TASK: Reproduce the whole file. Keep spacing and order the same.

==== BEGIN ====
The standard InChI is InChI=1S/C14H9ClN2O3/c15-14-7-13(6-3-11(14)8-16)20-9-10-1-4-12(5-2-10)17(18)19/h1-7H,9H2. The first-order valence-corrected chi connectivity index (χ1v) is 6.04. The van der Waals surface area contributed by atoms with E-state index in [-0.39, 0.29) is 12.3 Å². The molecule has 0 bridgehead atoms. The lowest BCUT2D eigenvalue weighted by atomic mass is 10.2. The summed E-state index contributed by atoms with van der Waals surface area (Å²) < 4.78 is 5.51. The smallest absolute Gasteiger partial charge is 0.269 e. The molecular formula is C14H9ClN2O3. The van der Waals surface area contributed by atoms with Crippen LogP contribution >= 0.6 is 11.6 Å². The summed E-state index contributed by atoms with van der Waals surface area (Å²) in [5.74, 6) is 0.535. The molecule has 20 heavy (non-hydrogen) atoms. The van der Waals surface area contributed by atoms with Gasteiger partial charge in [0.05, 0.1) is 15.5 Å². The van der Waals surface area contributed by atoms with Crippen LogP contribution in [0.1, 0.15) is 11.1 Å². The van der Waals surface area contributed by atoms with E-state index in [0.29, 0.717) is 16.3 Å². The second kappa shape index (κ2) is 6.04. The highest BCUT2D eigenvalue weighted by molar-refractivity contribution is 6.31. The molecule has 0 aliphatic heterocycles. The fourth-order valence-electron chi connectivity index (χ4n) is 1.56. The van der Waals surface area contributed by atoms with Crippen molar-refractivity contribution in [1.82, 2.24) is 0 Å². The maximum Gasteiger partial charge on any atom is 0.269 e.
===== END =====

The standard InChI is InChI=1S/C14H9ClN2O3/c15-14-7-13(6-3-11(14)8-16)20-9-10-1-4-12(5-2-10)17(18)19/h1-7H,9H2. The first-order valence-corrected chi connectivity index (χ1v) is 6.04. The van der Waals surface area contributed by atoms with E-state index in [-0.39, 0.29) is 12.3 Å². The molecule has 0 bridgehead atoms. The lowest BCUT2D eigenvalue weighted by atomic mass is 10.2. The summed E-state index contributed by atoms with van der Waals surface area (Å²) < 4.78 is 5.51. The smallest absolute Gasteiger partial charge is 0.269 e. The molecular formula is C14H9ClN2O3. The van der Waals surface area contributed by atoms with Crippen LogP contribution >= 0.6 is 11.6 Å². The summed E-state index contributed by atoms with van der Waals surface area (Å²) in [5.74, 6) is 0.535. The molecule has 20 heavy (non-hydrogen) atoms. The van der Waals surface area contributed by atoms with Gasteiger partial charge in [0.05, 0.1) is 15.5 Å². The van der Waals surface area contributed by atoms with Crippen LogP contribution in [0.1, 0.15) is 11.1 Å². The van der Waals surface area contributed by atoms with E-state index in [0.29, 0.717) is 16.3 Å². The second kappa shape index (κ2) is 6.04. The highest BCUT2D eigenvalue weighted by molar-refractivity contribution is 6.31. The molecule has 0 aliphatic heterocycles. The fourth-order valence-electron chi connectivity index (χ4n) is 1.56. The van der Waals surface area contributed by atoms with Crippen molar-refractivity contribution in [1.82, 2.24) is 0 Å². The maximum Gasteiger partial charge on any atom is 0.269 e.